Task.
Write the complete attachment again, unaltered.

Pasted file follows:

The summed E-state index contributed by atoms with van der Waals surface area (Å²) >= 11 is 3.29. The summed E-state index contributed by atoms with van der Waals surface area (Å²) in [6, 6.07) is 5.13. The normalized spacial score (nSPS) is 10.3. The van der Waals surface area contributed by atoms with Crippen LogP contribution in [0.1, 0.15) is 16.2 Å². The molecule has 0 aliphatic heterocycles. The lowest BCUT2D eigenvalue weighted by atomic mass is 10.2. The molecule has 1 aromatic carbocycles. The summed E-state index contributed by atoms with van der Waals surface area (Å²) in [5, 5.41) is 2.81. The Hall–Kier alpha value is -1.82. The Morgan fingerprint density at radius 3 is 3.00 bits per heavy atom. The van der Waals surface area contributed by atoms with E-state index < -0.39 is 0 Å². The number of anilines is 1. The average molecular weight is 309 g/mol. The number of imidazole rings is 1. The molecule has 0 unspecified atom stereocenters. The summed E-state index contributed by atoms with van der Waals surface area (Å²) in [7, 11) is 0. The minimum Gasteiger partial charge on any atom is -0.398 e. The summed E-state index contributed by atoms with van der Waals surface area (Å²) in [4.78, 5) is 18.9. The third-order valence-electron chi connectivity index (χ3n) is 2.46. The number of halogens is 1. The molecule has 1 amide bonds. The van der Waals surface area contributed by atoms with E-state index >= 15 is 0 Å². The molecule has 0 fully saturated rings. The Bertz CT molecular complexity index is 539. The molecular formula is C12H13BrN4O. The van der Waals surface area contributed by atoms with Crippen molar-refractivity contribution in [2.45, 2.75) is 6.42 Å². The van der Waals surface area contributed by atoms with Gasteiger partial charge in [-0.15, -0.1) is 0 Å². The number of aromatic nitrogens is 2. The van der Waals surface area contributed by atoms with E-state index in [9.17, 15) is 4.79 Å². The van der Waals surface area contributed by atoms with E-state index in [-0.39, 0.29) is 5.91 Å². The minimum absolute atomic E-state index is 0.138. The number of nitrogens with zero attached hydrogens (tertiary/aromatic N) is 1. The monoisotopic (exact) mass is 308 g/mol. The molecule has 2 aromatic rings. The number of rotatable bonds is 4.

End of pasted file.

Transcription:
The summed E-state index contributed by atoms with van der Waals surface area (Å²) >= 11 is 3.29. The summed E-state index contributed by atoms with van der Waals surface area (Å²) in [6, 6.07) is 5.13. The normalized spacial score (nSPS) is 10.3. The van der Waals surface area contributed by atoms with Crippen LogP contribution in [0.1, 0.15) is 16.2 Å². The molecule has 0 aliphatic heterocycles. The lowest BCUT2D eigenvalue weighted by atomic mass is 10.2. The molecule has 1 aromatic carbocycles. The summed E-state index contributed by atoms with van der Waals surface area (Å²) in [5, 5.41) is 2.81. The Hall–Kier alpha value is -1.82. The Morgan fingerprint density at radius 3 is 3.00 bits per heavy atom. The van der Waals surface area contributed by atoms with E-state index < -0.39 is 0 Å². The number of anilines is 1. The average molecular weight is 309 g/mol. The number of imidazole rings is 1. The molecule has 0 unspecified atom stereocenters. The summed E-state index contributed by atoms with van der Waals surface area (Å²) in [7, 11) is 0. The minimum Gasteiger partial charge on any atom is -0.398 e. The summed E-state index contributed by atoms with van der Waals surface area (Å²) in [4.78, 5) is 18.9. The third-order valence-electron chi connectivity index (χ3n) is 2.46. The number of halogens is 1. The molecule has 1 amide bonds. The van der Waals surface area contributed by atoms with E-state index >= 15 is 0 Å². The molecule has 0 fully saturated rings. The Bertz CT molecular complexity index is 539. The molecular formula is C12H13BrN4O. The van der Waals surface area contributed by atoms with Crippen molar-refractivity contribution in [2.45, 2.75) is 6.42 Å². The van der Waals surface area contributed by atoms with Gasteiger partial charge in [-0.15, -0.1) is 0 Å². The number of aromatic nitrogens is 2. The van der Waals surface area contributed by atoms with E-state index in [9.17, 15) is 4.79 Å². The van der Waals surface area contributed by atoms with E-state index in [-0.39, 0.29) is 5.91 Å². The minimum absolute atomic E-state index is 0.138. The number of nitrogens with zero attached hydrogens (tertiary/aromatic N) is 1. The monoisotopic (exact) mass is 308 g/mol. The molecule has 2 aromatic rings. The number of rotatable bonds is 4.